Classical Syrian Musicians Struggle to Find Work

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Syria is home of one of the most prestigious music conservatories in the Middle East. Over the years it has trained thousands of talented musicians in the intricacies of both Arabic and European classical music. But the musicians it graduates often have a hard time finding a job they want.


Most of the time when we mention Syria on this program we go on to discuss Middle Eastern politics and international tensions. But Syria is also home to one of the most prestigious musical conservatories in the Middle East and over the years it has trained thousands of talented musicians in the intricacies of both Arabic and European classical music. But musicians the world over have trouble finding that dream gig. And as independent producer Reese Erlich reports from Damascus, it's especially tough in Syria.

REESE ERLICH: First year music student Ali Achmed(ph) steps nervously up to the marimba. The university's piano accompanist nods her head and the performance exam begins.

(Soundbite of music)

ERLICH: Ali and others are taking their end of year exams here at the government-funded Higher Institute of Music in Damascus. He must perform on a total of five European and Arabic percussion instruments. Ali walks up to play an African drum called a jimbe(ph).

(Soundbite of drums)

ERLICH: The professors on his exam committee call out various rhythms for him to play.

(Soundbite of drums)

ERLICH: Out in the hall after the exam, I asked Ali how he thinks he did.

Mr. ALI ACHMED (Music Student): (Through translator) Well acceptable.

ERLICH: Ali says after graduation he plans to find work outside the country. Another percussion student, Hasim Lebaad(ph) experiences no doubt that he'll find work inside Syria after his five years of university level schooling.

Mr. HASIM LEBAAD (Student, Higher Institute of Music): (Through translator) I want to work in the orchestra. I want (unintelligible)

ERLICH: But unemployment among educated youth in Syria is estimated at 50 percent. So it wont be easy for skilled young musicians like Ali and Hasim to find work. There are only about 200 jobs in Syria's top orchestras, and students often have to compete with their own professors for the same jobs. To meet that competition, I stopped by the Solhi al-Wadi Music School in Damascus and found a group of professors rehearsing their classical Arabic band for a performance the next day.

(Soundbite of music)

ERLICH: Teachers at the Solhi al-Wadi School provide top-notch music education for children ages seven to 18. But even with a full teaching load, they earn only $15 a day. School director Jowan Qarajoli(ph) says his professors have to moonlight, usually holding down at least two teaching jobs and performing in half a dozen bands.

Mr. JOWAN QARAJOLI (Director, Solhi al-Wadi Music School): At the end of the day you see them finished in all the ways, but they have to live. And by the way, I'm the conductor of the Syrian Orchestra of Arabic Music, the biggest one. I have to work.

ERLICH: Earning a living as a musician is not easy in any country. Grads from prestigious American music schools also have a hard time finding permanent employment. But Syria faces an unusual problem. The government provides higher education virtually for free. The country produces thousands of highly trained professionals every year. The Syrian economy can't absorb all the skilled violinists and oud players. Some of the best musicians go overseas. Others, well, end up headlining weddings and restaurants.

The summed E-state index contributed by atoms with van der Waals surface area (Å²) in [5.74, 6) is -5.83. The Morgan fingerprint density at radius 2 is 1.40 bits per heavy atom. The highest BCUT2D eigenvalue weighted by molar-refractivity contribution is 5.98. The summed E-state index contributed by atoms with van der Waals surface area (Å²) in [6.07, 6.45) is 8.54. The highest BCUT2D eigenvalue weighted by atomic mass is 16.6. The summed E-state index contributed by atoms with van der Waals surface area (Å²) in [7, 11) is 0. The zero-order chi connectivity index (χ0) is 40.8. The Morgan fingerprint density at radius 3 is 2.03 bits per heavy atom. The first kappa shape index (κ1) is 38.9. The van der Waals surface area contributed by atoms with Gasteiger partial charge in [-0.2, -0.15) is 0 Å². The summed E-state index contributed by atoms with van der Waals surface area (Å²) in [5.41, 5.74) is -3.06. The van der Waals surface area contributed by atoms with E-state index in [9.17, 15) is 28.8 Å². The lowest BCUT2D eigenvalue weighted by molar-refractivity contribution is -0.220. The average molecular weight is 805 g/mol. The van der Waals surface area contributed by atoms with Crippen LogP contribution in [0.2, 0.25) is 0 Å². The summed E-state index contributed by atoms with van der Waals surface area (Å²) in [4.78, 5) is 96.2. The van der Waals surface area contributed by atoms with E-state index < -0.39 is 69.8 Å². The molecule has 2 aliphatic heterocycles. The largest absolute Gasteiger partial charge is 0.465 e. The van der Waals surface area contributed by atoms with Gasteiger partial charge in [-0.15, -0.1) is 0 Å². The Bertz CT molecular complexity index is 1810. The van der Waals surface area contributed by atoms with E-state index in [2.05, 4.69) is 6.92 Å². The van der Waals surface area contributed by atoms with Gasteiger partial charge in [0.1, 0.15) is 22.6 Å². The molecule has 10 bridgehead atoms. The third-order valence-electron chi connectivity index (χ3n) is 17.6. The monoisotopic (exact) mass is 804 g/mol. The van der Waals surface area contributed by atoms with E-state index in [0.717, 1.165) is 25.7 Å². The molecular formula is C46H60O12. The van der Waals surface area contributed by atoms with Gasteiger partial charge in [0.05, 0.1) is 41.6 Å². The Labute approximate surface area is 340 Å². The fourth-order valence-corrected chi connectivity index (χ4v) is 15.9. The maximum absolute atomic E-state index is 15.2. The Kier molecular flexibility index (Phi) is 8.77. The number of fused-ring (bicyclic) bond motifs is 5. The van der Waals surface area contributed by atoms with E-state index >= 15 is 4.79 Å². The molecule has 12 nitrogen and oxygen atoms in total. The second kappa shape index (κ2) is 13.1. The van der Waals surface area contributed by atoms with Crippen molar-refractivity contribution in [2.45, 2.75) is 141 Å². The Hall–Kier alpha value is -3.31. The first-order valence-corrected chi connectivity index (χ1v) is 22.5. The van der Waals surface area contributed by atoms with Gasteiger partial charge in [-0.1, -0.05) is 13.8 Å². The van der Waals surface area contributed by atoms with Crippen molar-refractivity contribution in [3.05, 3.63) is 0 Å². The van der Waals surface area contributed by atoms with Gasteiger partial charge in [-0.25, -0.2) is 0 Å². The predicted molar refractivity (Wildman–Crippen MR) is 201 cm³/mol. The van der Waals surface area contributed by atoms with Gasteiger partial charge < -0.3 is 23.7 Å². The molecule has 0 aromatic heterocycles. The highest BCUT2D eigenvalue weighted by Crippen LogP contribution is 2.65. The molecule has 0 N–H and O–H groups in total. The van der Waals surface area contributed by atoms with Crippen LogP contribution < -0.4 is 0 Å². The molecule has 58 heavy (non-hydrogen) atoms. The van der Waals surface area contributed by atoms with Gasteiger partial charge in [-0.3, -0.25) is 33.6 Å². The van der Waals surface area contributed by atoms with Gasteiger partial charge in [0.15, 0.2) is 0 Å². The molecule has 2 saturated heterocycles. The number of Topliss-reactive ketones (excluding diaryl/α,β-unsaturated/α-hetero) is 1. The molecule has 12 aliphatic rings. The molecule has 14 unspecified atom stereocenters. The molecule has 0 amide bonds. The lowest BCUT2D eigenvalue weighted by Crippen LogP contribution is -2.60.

(Soundbite of music)

ERLICH: Performing in a restaurant, keyboardist Sayid Horar(ph) says he graduated from a two-year music academy in the northern city of Tartus. He studied oud, a type of guitar, and other classical Arabic instruments. Today, he plays electric keyboard with the keys reconfigured to sound like traditional instruments. But the band plays Arabic pop, not classical music.

(Soundbite of music)

Mr. SAYID HORAR (Musician): (Through translator) I studied classical Arab music at the music academy. I wanted to become a classical musician. That's part of our musical heritage. But it's much easier to find work as a pop musician. We have a good band and get a lot of work. I make a decent living as a musician.

(Soundbite of music)

ERLICH: Band leader and vocalist Elias Sariani(ph) says there's no shame in playing restaurants and weddings. He says one of the most popular songs he sings is called Ask the Beautiful Woman.

Mr. ELIAS SARIANI (Musician): (Through translator) It's a song about a woman who stood in front of a religious man on his way to pray at the mosque. That's when you hear my imitation of the call to prayer. (Singing in foreign language)

ERLICH: Sariani has a successful career performing popular music. He's lucky enough to make a living and follow his artistic passion.

(Soundbite of music)

ERLICH: Despite the odds, many students at the Higher Institute of Music hope for a similar measure of success. Second year student Masan Hamsa officially studies classical Arab music, but he has another passion.

Mr. MASAN HAMSA (Student): (Through translator) I know Arabic music, but I really want to play jazz.

ERLICH: Achieving his dream could prove to be a particularly difficult challenge.

Mr. HAMSA: (Through translator) True, there's not much of a jazz community in Damascus. You have to play in small specialty bands, mostly at people's houses.

ERLICH: But like musicians all over the world, Masan is determined to follow his musical passions. Earning a living? That comes later.

For NPR News, I'm Reese Erlich.

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